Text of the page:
Much has been promised and proven about young people's involvement in the Obama campaign--from kids going door-to-door to voter registration drives on college campuses. Far away from that, though, there has been another outpouring of political participation on walls, abandoned buildings, scaffolding, posters, stickers and subway trains around the country.
Brooklyn-based Clark Clark, as he likes to be called, has spent the entirety of 2008 following one word around the country: "VOTE." He paints it the way Robert Indiana painted "LOVE" four decades ago, a square box of letters that turned into as indelible a representation as any for the movement of that time. Clark has adjusted the sixties optimism of "LOVE" for a new generation--one that he feel has a candidate to believe in. While he started out nonpartisan, Clark began to incorporate a pro-Obama message into some of his work. After all, the very act of encouraging political participation with spray paint, of glorifying something so mainstream with a renegade art form, has been a phenomenon unique to the Obama candidacy.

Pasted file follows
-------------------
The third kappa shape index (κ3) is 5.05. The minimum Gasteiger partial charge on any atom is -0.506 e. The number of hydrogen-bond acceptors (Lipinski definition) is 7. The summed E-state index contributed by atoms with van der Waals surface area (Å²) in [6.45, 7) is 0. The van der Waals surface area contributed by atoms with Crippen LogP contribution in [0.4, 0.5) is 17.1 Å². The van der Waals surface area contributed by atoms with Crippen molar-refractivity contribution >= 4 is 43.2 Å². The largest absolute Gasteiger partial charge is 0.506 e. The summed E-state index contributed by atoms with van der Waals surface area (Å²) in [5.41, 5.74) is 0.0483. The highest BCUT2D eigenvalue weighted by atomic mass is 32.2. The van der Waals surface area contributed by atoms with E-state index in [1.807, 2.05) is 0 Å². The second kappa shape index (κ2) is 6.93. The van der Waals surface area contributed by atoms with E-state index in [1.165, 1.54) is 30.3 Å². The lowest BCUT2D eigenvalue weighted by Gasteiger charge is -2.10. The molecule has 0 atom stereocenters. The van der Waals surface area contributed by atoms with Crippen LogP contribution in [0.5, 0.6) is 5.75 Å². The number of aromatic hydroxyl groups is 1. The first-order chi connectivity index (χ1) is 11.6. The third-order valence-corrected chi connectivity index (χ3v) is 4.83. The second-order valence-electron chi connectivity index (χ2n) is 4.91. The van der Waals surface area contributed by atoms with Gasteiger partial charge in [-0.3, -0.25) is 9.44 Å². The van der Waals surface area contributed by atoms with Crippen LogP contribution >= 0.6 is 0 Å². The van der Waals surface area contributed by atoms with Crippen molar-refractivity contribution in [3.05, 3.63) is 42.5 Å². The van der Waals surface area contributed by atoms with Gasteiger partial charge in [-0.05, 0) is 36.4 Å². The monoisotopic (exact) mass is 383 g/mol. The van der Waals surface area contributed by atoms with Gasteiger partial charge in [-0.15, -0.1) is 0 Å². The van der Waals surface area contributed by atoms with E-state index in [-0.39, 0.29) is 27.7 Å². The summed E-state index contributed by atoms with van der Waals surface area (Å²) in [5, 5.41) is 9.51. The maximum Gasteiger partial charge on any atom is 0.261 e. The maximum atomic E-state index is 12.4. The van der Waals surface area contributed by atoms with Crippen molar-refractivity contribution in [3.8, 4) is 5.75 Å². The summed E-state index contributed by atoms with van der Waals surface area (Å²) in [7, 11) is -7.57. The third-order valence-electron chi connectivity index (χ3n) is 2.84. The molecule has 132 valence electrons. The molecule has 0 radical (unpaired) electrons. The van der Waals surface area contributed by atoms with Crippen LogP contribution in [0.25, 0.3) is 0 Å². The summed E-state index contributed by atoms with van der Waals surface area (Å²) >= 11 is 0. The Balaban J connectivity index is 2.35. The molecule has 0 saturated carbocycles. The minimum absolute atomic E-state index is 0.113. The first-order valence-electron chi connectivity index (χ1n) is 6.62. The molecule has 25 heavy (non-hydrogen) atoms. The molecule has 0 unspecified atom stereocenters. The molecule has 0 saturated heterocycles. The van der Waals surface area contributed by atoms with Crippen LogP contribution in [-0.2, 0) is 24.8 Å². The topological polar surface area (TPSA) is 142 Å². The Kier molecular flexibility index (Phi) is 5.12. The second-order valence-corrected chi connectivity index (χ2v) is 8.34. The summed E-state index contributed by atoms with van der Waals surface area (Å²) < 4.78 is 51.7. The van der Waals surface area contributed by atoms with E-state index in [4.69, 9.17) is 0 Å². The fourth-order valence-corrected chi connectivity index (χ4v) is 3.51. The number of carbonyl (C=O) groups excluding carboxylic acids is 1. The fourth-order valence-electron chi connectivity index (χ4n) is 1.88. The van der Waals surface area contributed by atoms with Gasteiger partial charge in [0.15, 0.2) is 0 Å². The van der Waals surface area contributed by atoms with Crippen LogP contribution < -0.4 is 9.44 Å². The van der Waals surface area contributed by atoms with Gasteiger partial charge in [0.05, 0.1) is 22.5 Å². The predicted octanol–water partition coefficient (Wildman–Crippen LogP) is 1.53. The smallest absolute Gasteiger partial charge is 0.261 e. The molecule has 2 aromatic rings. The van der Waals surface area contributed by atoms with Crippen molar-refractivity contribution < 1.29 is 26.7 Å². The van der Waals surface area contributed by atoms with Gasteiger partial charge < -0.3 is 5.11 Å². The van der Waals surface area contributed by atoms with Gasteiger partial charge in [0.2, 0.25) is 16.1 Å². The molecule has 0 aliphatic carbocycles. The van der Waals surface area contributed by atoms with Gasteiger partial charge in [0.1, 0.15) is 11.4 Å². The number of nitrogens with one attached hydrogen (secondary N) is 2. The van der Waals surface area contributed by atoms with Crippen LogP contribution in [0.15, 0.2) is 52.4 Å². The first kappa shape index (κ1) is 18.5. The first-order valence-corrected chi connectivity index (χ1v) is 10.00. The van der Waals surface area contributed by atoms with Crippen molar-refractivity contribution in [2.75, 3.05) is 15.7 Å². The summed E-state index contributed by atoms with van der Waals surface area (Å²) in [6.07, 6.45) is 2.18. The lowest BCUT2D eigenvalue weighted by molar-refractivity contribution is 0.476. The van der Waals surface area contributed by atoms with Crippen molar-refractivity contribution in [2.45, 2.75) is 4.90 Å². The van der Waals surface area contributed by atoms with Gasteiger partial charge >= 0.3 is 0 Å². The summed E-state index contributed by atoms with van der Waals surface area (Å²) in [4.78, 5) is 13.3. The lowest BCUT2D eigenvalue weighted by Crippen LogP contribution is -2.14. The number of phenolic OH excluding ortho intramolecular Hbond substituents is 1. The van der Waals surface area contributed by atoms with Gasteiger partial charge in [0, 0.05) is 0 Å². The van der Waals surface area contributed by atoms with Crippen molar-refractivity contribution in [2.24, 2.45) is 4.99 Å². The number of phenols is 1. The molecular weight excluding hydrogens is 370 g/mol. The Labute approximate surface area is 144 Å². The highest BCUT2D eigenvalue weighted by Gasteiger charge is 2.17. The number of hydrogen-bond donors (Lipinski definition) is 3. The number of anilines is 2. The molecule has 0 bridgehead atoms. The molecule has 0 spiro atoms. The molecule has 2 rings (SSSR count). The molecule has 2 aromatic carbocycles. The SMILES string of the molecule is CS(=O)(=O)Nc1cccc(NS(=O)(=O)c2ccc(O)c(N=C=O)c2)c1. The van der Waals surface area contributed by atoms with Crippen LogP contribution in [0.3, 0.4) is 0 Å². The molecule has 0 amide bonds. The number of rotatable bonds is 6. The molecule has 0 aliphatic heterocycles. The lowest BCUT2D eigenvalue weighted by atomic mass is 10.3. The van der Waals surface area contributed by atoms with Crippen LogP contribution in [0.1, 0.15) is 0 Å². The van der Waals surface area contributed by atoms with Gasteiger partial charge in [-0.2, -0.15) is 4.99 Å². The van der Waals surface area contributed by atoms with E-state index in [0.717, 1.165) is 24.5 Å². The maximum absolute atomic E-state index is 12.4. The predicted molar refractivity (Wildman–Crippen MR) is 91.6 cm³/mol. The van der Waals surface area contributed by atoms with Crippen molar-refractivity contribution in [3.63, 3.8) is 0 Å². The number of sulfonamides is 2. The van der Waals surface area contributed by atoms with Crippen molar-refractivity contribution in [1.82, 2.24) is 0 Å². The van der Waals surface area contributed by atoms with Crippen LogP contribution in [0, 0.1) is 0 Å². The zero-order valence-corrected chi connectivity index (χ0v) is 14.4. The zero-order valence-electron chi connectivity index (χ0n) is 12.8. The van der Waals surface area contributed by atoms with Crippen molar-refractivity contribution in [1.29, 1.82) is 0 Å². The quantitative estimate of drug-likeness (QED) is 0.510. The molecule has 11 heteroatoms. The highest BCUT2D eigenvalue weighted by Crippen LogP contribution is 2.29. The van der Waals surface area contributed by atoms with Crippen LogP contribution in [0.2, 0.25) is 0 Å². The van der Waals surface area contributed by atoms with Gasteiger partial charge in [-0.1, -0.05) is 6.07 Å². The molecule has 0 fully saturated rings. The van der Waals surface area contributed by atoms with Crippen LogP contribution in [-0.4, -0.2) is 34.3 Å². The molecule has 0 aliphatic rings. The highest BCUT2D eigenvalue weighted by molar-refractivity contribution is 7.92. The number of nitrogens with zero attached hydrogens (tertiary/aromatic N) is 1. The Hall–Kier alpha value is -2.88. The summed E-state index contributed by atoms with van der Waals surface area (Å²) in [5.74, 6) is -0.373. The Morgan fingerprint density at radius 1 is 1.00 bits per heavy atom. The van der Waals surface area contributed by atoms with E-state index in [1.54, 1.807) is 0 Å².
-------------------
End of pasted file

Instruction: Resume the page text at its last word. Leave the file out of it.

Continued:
Branching out from New York City, which he saturated with thousands of stencils, Clark spent his summer on a road trip. Missouri, Michigan, Ohio, Indiana, Colorado, Florida--these swing states were among the twenty-seven that Clark hit with his pen and message. "VOTE" is on farms in Nebraska and brick walls in East St. Louis. Clark also had 200,000 stickers printed with his motto shipped to friends all over the country. But he is just one of many who have decided to turn their paint toward the November election. (Clark's work can be seen online .)
"I can't think of another period in time where a candidate has inspired people to create so much positive graffiti," Clark said. "In Denver, at the conventions, the number of young artists that came out for Obama was out of this world."
In Denver, artists took over an empty warehouse and 10,000 people stopped by to view a completely different perspective on how and why people support Barack Obama. Titled "Manifest Hope," the event brought out graffiti legends, including CRO--a Chicago artist who set up the website gotellmama.org  ("I'm for Obama" is the implied end of the phrase). CRO has also been on the move, covering 20,000 miles behind his work, which ranges from detailed renderings of Obama's face to the image of the official campaign slogan dropping through a basketball net. "Nothin' but Next," reads the caption. His very personal brand of political expression has generated 50,000 Youtube views .